Neko Case Drive Time

Neko Case Drive Time
To cure a miserable winter cold, Neko Case self-prescribes a hearty lunch at a Toronto Jewish deli. "The waitress must think I'm pregnant," she laughs, chowing down. Between bites, the much-loved honky-tonk diva/heartthrob holds court on a wide range of topics with typically charming candour.

The core subject is brand new solo album, Fox Confessor Brings The Flood. It's guaranteed to elicit a flood of superlatives, and for once, believe any hype. In a now-sizeable body of work devoid of lowlights, it emerges as her most adventurous and accomplished yet.

It can justifiably be termed "much-anticipated," given that she worked on it for over two-and-a-half years. "It wasn't an easy album to make, not by a long shot," she says, "but it was an enjoyable process." It's not as if Fox Confessor claimed her entire attention during that period. "I made two other records in between, The Tigers Have Spoken and then Twin Cinema, with lots of touring too," she stresses.

Twin Cinema was the third New Pornographers record, while Tigers was the live record she made with the Sadies and other friends. "I treated that like a full album and it pretty much took as long to make. I'd never mixed or produced a live record before, so that was hard work and a real learning experience."

To make Fox Confessor, Case and co-producer Darryl Neudorf set up shop in Tucson, Arizona's famed Wavelab Studio. The usual list of multi-talented suspects/friends showed up, including members of Calexico and Giant Sand, the Sadies, Kelly Hogan, band-mates Jon Rauhouse and Tom V. Ray, and even Band genius Garth Hudson.

Neko used more songwriting collaborators this time out. "On Blacklisted [her 2002 tour de force], I wrote most of the songs myself, but I wanted a little more of that band camaraderie feeling here. I wrote some more songs with the Sadies and with Paul Rigby."

Case's richly imaginative lyricism reaches full bloom here. "Storytelling is easiest for me. I'm pretty boring, so writing about myself would be no great service to the listener. Yes, I'm in there, and I think the only autobiographical song I've ever written is on this record, but I shy away from love songs. I'm pretty impulsive in what I write, and I generally write songs that are too hard to sing!"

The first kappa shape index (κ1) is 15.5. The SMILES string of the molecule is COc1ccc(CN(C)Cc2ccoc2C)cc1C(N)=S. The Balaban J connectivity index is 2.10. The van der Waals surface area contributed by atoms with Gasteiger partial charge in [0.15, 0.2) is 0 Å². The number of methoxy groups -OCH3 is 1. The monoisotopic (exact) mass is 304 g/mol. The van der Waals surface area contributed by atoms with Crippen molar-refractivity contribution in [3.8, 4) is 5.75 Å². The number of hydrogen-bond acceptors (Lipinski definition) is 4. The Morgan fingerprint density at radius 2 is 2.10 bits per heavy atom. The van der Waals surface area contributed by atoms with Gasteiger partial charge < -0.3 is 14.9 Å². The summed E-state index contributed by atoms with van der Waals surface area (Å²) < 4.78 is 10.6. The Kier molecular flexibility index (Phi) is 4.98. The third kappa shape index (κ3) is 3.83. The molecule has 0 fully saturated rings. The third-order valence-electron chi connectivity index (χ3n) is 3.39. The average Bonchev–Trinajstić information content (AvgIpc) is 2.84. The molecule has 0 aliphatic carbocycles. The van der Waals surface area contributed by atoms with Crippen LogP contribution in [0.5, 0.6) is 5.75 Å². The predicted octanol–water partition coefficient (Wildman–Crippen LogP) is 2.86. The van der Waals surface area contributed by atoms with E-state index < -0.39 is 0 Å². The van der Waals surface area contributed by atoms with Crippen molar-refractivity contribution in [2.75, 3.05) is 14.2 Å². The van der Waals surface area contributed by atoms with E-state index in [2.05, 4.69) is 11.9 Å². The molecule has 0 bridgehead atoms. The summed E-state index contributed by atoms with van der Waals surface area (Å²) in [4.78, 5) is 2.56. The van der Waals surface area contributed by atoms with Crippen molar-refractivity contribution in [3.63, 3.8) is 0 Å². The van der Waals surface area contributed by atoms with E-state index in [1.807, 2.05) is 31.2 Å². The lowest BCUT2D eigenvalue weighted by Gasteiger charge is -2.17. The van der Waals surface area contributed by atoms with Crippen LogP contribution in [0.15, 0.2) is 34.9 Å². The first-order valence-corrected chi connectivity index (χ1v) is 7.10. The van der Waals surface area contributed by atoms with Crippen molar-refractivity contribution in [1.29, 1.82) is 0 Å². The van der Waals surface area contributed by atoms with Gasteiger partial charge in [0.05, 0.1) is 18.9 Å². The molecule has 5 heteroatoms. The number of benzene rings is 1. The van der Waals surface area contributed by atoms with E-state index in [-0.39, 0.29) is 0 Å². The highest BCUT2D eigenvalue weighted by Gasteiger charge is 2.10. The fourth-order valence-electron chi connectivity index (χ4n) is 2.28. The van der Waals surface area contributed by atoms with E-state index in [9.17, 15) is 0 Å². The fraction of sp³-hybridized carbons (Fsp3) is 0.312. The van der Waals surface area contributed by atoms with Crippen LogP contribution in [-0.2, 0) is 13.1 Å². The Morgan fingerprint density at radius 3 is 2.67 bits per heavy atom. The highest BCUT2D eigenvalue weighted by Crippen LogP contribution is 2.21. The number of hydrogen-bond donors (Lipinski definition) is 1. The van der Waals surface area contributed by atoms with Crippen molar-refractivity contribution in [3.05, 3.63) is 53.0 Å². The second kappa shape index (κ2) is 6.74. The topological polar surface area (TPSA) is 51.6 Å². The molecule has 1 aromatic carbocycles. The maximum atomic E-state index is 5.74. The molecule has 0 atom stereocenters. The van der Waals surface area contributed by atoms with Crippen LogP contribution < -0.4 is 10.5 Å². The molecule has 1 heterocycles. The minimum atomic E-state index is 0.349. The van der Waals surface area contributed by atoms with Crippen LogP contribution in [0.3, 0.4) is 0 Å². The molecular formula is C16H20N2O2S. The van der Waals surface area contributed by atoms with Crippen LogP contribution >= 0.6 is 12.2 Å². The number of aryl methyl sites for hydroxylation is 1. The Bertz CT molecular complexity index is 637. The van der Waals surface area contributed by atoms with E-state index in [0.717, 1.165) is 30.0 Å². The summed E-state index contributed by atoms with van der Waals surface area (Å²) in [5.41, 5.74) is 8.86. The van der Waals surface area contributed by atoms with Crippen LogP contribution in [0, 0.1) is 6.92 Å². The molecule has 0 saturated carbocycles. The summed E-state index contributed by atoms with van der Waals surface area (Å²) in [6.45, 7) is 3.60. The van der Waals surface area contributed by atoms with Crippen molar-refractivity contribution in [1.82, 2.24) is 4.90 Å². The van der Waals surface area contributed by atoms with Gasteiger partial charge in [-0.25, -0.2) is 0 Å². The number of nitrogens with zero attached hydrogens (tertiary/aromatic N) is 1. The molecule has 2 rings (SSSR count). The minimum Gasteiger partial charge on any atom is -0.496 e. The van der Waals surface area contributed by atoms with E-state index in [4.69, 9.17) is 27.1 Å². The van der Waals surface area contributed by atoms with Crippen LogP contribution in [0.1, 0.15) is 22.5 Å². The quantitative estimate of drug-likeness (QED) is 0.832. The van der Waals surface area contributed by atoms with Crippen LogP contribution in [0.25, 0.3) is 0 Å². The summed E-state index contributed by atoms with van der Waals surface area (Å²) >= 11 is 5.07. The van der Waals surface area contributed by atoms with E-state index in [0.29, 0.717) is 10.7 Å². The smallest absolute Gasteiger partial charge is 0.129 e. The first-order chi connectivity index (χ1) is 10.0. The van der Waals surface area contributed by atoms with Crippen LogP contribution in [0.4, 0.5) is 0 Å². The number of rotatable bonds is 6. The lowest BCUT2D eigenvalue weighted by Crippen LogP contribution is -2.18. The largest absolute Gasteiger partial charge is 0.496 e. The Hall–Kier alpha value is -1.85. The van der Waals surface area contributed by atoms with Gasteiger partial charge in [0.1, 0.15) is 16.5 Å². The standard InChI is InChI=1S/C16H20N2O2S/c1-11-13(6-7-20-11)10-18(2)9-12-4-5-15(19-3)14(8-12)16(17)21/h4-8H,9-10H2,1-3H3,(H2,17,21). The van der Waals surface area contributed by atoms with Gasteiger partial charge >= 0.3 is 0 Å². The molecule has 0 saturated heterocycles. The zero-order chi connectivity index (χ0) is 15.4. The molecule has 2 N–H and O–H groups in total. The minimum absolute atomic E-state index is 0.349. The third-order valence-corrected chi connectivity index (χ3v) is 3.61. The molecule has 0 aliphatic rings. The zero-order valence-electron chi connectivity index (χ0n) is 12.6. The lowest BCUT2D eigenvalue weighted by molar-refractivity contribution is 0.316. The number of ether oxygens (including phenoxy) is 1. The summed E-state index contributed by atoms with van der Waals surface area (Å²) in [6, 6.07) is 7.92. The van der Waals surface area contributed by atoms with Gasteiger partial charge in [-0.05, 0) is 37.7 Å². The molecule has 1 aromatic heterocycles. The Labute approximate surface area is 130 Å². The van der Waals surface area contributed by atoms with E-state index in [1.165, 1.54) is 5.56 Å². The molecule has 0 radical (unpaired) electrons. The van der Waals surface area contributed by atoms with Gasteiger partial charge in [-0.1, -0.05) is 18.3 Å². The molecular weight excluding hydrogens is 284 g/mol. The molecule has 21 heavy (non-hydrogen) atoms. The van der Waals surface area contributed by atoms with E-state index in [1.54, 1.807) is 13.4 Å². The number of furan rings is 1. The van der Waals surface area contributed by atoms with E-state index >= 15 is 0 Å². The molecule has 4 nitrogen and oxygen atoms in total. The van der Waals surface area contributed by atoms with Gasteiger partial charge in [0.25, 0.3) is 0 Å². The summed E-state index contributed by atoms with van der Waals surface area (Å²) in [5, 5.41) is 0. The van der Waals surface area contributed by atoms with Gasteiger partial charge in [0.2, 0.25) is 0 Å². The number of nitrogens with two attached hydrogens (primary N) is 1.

Neko describes the recording process as "a joyous one, with ideas bandied about freely. Generally the people I ask to be on the records I already like what they do. I don't need to tell Dallas Good what to play, though I may say something like, ‘Hey, can you do it on the 12 string?'"

She also praises Darryl Neudorf effusively. "He is like the technological genius. If I want something done, he'll know how to get it done, and he is really calming. I don't believe in creative friction. There are times things don't work and we get frustrated, but we are never mad at each other. Darryl has been teaching me the technical side of recording too, so now I can be on more equal footing."

Other artists parrot platitudes about having creative control, but with Neko, that's genuine. "It's imperative that I call my own shots. I'm a huge control freak, but one that can let go of control. I'm not sure what that's called."

She finds not having control of pure pop darlings the New Pornographers "liberating. I don't write any of the songs, but I'm such a huge fan of the writing of Carl [Newman] and Dan [Bejar]. I've always really believed in that band and I'm glad the world cares about them. Seeing people do what they say they will is very inspiring to me. The town where I come from, everybody still just gets hammered and has five kids and that's a drag."

Other current sources of inspiration for Neko include welding (a new passion) and working on her classic car. "It's a 67 Mercury Cougar. I named it ‘Angie Dickinson' — it's just so Police Woman!"

Angie Dickinson would be proud.